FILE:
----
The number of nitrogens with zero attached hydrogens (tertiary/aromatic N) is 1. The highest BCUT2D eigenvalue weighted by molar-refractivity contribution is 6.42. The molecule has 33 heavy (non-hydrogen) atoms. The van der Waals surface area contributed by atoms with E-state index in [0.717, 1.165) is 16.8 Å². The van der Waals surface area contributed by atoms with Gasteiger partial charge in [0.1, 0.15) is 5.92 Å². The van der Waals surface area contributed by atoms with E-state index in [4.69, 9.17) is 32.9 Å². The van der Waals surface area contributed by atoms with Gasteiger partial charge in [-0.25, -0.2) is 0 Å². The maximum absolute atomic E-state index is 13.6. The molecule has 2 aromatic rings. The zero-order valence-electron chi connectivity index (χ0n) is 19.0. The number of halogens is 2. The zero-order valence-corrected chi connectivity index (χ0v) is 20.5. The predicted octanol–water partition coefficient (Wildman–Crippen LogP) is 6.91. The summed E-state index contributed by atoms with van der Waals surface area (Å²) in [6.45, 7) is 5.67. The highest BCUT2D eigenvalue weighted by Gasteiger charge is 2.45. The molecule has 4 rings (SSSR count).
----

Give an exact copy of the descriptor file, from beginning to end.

The number of nitrogens with zero attached hydrogens (tertiary/aromatic N) is 1. The highest BCUT2D eigenvalue weighted by molar-refractivity contribution is 6.42. The molecule has 33 heavy (non-hydrogen) atoms. The van der Waals surface area contributed by atoms with E-state index in [0.717, 1.165) is 16.8 Å². The van der Waals surface area contributed by atoms with Gasteiger partial charge in [0.1, 0.15) is 5.92 Å². The van der Waals surface area contributed by atoms with E-state index in [4.69, 9.17) is 32.9 Å². The van der Waals surface area contributed by atoms with Gasteiger partial charge in [-0.25, -0.2) is 0 Å². The maximum absolute atomic E-state index is 13.6. The molecule has 2 aromatic rings. The zero-order valence-electron chi connectivity index (χ0n) is 19.0. The number of halogens is 2. The zero-order valence-corrected chi connectivity index (χ0v) is 20.5. The predicted octanol–water partition coefficient (Wildman–Crippen LogP) is 6.91. The summed E-state index contributed by atoms with van der Waals surface area (Å²) in [6.45, 7) is 5.67. The highest BCUT2D eigenvalue weighted by Gasteiger charge is 2.45. The molecule has 4 rings (SSSR count).